The Journal Culture Magazine

It’s a little surprising that the Newcastle-based Avison Ensemble and the Northallerton-based Divine Art haven’t got together before this. But here they are with two double-CD sets out this month, both showcasing the region’s 18th century musical heritage.

Charles Avison (1709-1770) was the main mover and shaker of both Newcastle’s and Durham’s music scenes, organising the first subscription concerts outside London. Aged 15, Avison went to London to further his career and met celebrated composer Francesco Geminiani, subsequently bringing the Italian style to the North-East.

The 12 Concerto Grosso arrangements of Francesco Geminiani’s Sonatas for Violin and Basso Continuo, op. 1, are Avison’s tribute to the maestro. The Italian style divides the orchestra into a group of solo players (the concertino) and the rest in ensemble (the ripieno), allowing for dramatic exchanges between the two and ample opportunities for the lead violinist to show off a virtuoso technique.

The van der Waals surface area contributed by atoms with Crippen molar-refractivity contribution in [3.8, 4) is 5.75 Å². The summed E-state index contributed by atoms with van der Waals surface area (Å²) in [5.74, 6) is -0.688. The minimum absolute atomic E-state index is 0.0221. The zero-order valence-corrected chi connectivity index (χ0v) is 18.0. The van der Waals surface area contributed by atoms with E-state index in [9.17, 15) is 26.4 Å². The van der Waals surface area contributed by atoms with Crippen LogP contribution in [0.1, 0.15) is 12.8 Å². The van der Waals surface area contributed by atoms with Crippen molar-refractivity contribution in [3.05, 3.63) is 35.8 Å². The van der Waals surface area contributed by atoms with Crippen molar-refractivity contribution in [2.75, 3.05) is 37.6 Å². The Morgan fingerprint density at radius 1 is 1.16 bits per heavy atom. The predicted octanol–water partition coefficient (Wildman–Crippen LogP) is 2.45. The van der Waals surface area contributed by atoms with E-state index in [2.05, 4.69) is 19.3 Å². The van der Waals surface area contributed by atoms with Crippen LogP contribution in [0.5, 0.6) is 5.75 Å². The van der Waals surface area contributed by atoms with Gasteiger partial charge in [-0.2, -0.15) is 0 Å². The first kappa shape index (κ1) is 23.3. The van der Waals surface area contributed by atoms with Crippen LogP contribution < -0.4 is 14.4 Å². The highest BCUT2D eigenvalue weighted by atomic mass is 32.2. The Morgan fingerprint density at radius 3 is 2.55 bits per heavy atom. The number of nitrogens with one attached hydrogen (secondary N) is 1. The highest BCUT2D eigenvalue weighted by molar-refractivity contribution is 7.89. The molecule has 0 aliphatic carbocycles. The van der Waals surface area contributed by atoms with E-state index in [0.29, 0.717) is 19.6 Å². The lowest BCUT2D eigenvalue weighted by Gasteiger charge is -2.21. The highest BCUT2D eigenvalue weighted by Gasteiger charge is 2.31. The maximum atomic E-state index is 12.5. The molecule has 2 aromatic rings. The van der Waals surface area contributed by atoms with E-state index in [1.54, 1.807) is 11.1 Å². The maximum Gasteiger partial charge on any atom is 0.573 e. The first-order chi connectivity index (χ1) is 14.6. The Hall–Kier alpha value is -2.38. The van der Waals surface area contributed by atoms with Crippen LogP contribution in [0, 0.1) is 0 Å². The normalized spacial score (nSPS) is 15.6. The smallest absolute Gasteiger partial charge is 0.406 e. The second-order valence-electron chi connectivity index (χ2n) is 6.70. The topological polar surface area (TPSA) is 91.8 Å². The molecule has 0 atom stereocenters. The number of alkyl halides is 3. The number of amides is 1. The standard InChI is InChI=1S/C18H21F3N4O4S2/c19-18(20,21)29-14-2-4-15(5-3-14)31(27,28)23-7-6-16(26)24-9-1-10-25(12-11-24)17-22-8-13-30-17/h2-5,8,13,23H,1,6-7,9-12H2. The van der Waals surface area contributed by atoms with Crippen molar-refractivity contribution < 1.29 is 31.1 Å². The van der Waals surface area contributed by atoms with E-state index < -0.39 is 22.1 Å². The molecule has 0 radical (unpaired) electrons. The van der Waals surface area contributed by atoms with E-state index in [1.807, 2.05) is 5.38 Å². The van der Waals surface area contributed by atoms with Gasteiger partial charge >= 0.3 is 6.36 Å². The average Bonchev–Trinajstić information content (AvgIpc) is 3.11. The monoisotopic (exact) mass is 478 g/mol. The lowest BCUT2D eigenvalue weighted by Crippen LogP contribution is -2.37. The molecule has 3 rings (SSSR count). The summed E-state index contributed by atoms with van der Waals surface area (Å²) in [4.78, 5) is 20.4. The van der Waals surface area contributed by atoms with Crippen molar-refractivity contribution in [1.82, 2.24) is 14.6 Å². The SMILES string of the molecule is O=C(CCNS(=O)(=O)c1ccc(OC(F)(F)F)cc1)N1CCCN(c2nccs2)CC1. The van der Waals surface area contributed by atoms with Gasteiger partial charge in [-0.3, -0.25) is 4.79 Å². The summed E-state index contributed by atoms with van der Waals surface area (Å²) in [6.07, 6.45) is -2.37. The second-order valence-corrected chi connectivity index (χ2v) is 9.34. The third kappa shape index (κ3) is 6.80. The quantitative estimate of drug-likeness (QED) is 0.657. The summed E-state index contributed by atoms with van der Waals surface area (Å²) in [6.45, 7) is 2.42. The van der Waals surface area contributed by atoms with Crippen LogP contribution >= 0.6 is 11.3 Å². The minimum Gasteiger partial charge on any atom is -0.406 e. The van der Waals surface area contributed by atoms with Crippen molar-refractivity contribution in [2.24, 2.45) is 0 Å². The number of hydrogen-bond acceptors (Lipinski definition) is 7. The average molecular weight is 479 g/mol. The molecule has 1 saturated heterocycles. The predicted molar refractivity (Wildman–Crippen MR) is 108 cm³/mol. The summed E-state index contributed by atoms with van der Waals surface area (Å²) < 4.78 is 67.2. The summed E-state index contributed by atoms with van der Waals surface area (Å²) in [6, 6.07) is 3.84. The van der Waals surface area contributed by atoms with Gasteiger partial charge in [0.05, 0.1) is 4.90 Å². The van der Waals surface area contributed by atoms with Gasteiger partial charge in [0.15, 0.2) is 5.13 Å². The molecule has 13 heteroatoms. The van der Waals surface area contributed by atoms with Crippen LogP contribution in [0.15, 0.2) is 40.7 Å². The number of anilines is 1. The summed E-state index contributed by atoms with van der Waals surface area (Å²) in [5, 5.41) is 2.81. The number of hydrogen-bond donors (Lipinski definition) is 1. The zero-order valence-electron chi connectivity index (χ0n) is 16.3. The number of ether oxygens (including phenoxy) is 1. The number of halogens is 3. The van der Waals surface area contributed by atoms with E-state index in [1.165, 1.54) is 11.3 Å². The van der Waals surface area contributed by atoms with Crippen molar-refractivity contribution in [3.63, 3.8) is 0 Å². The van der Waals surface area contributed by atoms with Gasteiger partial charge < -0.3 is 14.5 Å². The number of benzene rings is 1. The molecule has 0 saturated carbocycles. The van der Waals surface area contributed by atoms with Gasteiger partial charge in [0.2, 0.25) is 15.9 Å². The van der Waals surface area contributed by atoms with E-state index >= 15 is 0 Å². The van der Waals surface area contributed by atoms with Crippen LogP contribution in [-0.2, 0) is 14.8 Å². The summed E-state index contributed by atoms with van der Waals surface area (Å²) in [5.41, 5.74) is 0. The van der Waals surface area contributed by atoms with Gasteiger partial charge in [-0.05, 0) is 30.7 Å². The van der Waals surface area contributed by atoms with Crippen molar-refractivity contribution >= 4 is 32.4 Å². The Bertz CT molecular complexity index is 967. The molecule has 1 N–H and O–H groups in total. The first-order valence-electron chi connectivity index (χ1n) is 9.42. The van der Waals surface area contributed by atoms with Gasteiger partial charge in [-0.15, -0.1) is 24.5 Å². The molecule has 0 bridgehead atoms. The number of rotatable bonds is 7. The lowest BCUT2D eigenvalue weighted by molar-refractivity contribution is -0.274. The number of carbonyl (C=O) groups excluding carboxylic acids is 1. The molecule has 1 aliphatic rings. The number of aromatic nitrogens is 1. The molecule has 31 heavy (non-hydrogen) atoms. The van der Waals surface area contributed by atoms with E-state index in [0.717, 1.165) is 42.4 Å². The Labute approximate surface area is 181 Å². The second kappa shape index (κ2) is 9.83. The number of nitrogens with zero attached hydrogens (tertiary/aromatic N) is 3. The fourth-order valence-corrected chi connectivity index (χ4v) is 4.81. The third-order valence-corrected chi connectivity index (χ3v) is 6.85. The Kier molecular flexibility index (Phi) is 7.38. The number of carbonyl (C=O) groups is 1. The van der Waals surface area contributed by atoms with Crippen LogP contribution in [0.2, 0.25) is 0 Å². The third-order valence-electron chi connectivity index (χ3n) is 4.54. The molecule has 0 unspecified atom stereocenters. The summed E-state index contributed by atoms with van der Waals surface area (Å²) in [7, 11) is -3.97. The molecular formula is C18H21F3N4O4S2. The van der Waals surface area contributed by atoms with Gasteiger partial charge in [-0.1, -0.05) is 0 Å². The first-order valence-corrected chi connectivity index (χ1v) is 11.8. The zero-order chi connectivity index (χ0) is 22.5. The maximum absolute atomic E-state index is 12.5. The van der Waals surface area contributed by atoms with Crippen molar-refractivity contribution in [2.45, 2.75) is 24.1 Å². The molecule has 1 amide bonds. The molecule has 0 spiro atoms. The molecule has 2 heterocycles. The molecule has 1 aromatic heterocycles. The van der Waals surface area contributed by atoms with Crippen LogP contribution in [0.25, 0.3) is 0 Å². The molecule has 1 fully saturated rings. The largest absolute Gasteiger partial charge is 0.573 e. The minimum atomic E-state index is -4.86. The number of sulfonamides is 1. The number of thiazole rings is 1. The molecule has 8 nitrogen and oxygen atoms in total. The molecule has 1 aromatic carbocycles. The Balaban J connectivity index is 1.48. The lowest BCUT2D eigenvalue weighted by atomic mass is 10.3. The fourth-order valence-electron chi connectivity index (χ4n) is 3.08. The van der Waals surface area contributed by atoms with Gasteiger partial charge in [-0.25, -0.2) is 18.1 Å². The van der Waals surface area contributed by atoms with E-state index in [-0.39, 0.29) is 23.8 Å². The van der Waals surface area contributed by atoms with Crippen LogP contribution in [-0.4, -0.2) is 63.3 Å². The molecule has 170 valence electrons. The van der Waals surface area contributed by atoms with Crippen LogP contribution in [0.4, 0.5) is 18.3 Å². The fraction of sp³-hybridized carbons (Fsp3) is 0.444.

There’s no shortage of the latter on these discs with Avison leader Pavlo Beznosiuk – who also arranged the missing Concerto no. 11. Remembering the concert in preparation for this recording at the Jubilee theatre in Newcastle, back in 2005, there seemed something almost cavalier about the way Beznosiuk threw his bowing arm into the solos. But the result is far from slapdash. His energy is combined with meticulous tuning and an ear for a well-shaped phrase, lighting up the orchestra in what should prove a benchmark recording.